Dragon Quest XI: Echoes of an Elusive Age Review
I have a long history with the Dragon Quest series. Every entry has this power to transport me back to my parent’s basement, squinting at a Game Boy Color while I play through Dragon Quest 1 and 2. The slimes, swords and music all carry this expansive lore that you can somehow feel with every new iteration. Dragon Quest XI: Echoes of an Elusive Age has, for better or worse, the whole Dragon Quest franchise on its shoulders.
This series takes a sort of perverse pride in its stubborn adherence to tradition. If everything looks and feels familiar, that’s a deliberate design choice. There are people in Japan who have been playing these games their whole lives. Release dates are practically government holidays. Does it work, however? Yes and no. Hearing that iconic music, fighting your first blue slime, getting that victory tone, all of these things are essential Dragon Quest experiences. The DQ game that opens with some other enemy as your first encounter might actually be cursed. I do wish the character designs were a little different, though. Not all of them! Akira Toriyama’s art is a major component in the series. It’s just hard to get emotionally invested in a dramatic encounter with a monster when they look so goofy. Those wide eyes and lolling tongues really undercut the tension, you know?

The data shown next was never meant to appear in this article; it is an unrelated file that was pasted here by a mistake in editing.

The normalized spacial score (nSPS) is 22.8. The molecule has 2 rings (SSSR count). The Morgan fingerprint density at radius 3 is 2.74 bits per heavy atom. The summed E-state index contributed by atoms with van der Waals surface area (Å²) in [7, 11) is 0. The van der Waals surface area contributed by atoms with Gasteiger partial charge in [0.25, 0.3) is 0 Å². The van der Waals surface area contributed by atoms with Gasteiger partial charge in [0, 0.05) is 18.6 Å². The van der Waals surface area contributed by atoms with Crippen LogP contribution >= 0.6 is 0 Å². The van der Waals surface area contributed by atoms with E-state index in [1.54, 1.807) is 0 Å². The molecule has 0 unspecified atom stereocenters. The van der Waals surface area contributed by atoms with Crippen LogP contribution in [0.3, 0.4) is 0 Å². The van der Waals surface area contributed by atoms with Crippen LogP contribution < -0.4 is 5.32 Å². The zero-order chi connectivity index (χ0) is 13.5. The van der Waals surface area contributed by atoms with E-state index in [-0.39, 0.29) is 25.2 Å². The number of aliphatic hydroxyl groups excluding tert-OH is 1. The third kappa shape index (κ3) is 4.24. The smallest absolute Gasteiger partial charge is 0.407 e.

That Elusive Dragon Quest Look
Don’t get me wrong, though: Dragon Quest XI looks and sounds amazing. The character models are all incredibly detailed and lovingly crafted. There’s just something timeless about the Dragon Quest design philosophy. The development team has neither time nor tolerance for the trends and movements of the games industry at large. Their only metric for evolution and ascent is their own franchise. To that end, it feels unfair to compare DQXI to other RPGs, but I can’t help it. This game doesn’t exist in a vacuum. Even so, what’s on display is polished and pristine. Although there’s a weird lack of animations for certain actions. Giving people items is something described rather than seen, for example. This is something of a Dragon Quest tradition, but it still stands out in 2018. It’s the same thing with the cutscenes. People don’t emote the way you expect them to. It’s a little bizarre, but not for Dragon Quest.